The OpenSky Network will co-organise a data science (MLAT / localisation) competition at this year’s ACM/IEEE IPSN in Montreal, Canada. We are looking for competitors with experience and interest in the area of TDOA/RSS-based localisation. The winning solutions will be awarded with cash prizes and the implementations will be open-sourced! More details below.
Note: If you don’t have funding to attend the competition, register anyway! Student travel grants will be available soon.
- Date: April 15, 2019
- Place: Montreal, Canada
- Extended Registration Deadline: February 22, 2019
- Co-located with ACM/IEEE IPSN and CPS-IoT Week 2019
- Website: https://competition.opensky-network.org
- Cash Prizes up to 13.500,- EUR
- Partners/Sponsors: armasuisse, OpenSky Network, SeRo Systems
- Matthias Schäfer (TU Kaiserslautern / SeRo Systems GmbH, Germany)
- Martin Strohmeier (University of Oxford, UK / armasuisse, Switzerland)
- Vincent Lenders (armasuisse, Switzerland)
- Mauro Leonardi (University of Rome Tor Vergata, Italy)
- Fabio Ricciato (OpenSky Network, Switzerland)
Goal of the Competition
This competition is about finding the best methods to localize aircraft based on crowdsourced air traffic control communication data. The data is collected by the OpenSky Network, a large-scale sensor network which continuously collects air traffic control data from thousands of aircraft for research. The goal of the competition is to determine the positions of all aircraft which do not have position reporting capabilities or may report wrong locations. To do so, competitors will rely on time of arrival and signal strength measurements reported by many different sensors. Although methods like multilateration are long known, this data poses new challenges because most of the low-cost sensors are not time synchronised or calibrated. Competitors will therefore have to face different kinds of noise, ranging from clock drifts, inaccurate sensor locations, or broken timestamps due to software bugs.
We encourage both individuals and teams from academia and industry to register and participate. We strongly emphasize our openness towards novel approaches (such as machine learning) but also allow competitors to adapt their “traditional” localization models to the peculiarities of the crowdsourced measurement data. The localization algorithms should be able to produce decent results from a fresh 1h data set (~1 GB CSV) in under 3 hours.
Competitors can choose between four levels of increasing difficulty. The easiest category deals with data from GPS-synchronised receivers only and the competitors are provided with the barometric altitude of the aircraft. In this category, competitors do not have to deal with clock drifts and can limit the effect of a bad vertical dilution of precision by additionally considering the barometric altitude of the target. Category 2 competitors will also have GPS-synchronised data, however, no information about the target’s altitude will be available. Category 3 and 4 competitors will face data from both GPS-synchronised and unsynchronised sensors. In addition, category 3 data sets will include the barometric altitude.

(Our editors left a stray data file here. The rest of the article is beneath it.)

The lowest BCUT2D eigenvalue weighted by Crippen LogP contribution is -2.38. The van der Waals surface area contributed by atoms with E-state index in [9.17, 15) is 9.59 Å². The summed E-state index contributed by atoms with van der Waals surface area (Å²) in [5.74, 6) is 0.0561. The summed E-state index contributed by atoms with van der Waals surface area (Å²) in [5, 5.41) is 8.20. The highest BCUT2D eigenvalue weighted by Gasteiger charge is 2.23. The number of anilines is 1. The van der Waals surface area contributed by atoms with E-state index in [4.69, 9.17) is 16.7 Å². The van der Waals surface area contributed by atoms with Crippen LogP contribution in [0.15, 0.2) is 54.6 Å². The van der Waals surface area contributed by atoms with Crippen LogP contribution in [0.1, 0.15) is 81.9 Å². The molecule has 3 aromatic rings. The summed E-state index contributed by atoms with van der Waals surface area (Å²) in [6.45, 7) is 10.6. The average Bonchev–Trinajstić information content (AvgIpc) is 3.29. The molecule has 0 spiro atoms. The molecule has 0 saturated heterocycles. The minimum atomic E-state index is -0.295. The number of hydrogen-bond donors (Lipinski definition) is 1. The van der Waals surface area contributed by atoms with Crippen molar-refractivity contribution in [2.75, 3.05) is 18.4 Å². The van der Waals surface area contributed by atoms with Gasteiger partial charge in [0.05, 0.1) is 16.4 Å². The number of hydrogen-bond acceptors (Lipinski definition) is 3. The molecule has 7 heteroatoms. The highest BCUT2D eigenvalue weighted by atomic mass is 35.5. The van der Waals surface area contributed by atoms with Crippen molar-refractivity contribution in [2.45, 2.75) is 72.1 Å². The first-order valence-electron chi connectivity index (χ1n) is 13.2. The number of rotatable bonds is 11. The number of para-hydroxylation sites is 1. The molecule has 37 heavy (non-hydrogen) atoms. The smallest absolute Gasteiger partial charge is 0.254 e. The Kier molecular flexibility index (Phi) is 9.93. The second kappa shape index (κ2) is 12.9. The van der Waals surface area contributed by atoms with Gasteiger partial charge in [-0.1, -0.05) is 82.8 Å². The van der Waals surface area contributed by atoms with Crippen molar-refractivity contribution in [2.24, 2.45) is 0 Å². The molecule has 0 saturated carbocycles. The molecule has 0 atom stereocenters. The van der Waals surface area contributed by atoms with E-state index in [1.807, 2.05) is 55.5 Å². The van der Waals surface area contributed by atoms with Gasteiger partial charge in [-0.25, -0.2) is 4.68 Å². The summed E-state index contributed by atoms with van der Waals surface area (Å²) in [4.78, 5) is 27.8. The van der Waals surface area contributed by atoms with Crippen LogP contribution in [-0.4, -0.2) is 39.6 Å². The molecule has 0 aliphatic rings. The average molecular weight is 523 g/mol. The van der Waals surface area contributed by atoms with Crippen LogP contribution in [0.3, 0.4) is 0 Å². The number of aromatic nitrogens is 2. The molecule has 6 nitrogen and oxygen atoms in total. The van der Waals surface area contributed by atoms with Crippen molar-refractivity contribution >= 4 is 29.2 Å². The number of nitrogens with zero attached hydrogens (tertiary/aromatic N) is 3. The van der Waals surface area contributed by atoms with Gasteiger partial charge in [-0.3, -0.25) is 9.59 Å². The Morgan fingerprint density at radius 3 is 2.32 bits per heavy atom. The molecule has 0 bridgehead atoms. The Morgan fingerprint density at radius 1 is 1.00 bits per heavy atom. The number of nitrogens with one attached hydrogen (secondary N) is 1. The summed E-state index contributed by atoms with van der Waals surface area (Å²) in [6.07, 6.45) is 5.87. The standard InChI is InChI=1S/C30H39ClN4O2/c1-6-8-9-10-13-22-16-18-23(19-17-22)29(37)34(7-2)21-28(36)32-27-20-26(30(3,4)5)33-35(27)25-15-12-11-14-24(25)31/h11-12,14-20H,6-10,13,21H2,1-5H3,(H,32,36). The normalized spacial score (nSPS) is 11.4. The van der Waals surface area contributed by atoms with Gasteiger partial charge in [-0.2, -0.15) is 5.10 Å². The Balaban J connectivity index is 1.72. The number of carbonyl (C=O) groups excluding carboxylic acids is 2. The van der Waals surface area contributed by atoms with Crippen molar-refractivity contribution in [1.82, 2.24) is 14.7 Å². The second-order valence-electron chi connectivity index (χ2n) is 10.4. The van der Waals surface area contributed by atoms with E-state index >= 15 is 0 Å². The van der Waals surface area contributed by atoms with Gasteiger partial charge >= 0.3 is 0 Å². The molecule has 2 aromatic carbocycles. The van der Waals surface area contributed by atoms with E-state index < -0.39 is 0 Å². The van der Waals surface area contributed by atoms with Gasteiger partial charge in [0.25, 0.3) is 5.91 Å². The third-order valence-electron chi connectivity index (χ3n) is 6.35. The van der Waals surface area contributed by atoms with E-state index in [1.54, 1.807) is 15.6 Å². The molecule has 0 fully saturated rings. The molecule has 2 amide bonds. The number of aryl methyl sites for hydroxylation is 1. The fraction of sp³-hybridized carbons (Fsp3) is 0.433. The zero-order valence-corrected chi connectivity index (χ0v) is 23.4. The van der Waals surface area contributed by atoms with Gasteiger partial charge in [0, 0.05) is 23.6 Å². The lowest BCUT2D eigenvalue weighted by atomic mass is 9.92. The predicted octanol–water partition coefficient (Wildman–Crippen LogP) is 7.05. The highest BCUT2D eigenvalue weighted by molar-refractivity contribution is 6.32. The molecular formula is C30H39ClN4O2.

Competitors are provided with labelled training datasets which include all aircraft location. These labelled data sets can be used by the contesters to train their models. At the competition day, each team has to send at least 1 team member to the conference where they will get access to a non-labelled evaluation data sets. The teams have then 9h to find all locations of aircraft that are missing location information in the data sets. Every 3 hours, the teams have to submit their intermediate results (as a CSV file) to the organizers. The organizers will then calculate an indicator of the accuracy of their solution and provide an intermediate ranking. After 9 hours, the teams submit their final results and the final ranking is determined.
Evaluation and Prizes
On the competition day (April 15), all teams have to submit their intermediate results to the organizers every three hours. These intermediate results will then be rated using an objective error metric and the scores will be published. The teams can then continue to improve their results, e.g., by further pre-filtering the data or improving their models ad hoc. The leading teams of each intermediate evaluation (i.e. after 3h and 6h) will receive increasing cash awards. The awards will reach their maximum at the 9h deadline, when all teams have to submit their final results. The best 3 teams of each category will also receive cash prizes for their final results. The cash prizes are scaled with the level of competition and the difficulty of the category. This means that the more competitors and the higher the difficulty in a category, the higher the prizes. The exact pricing can be found on our website.
The teams with the best final results (after 9h) of each category will have to present their solutions in a short presentation at the conference. In addition, all teams who won cash awards (intermediate or final prizes) will have to publish their code under the GNU GPLv3 on the OpenSky Network’s github account. Teams that do not want to publish their code are not eligible for awards. This means that closed-source solution can also compete but they will not be eligible for cash prizes.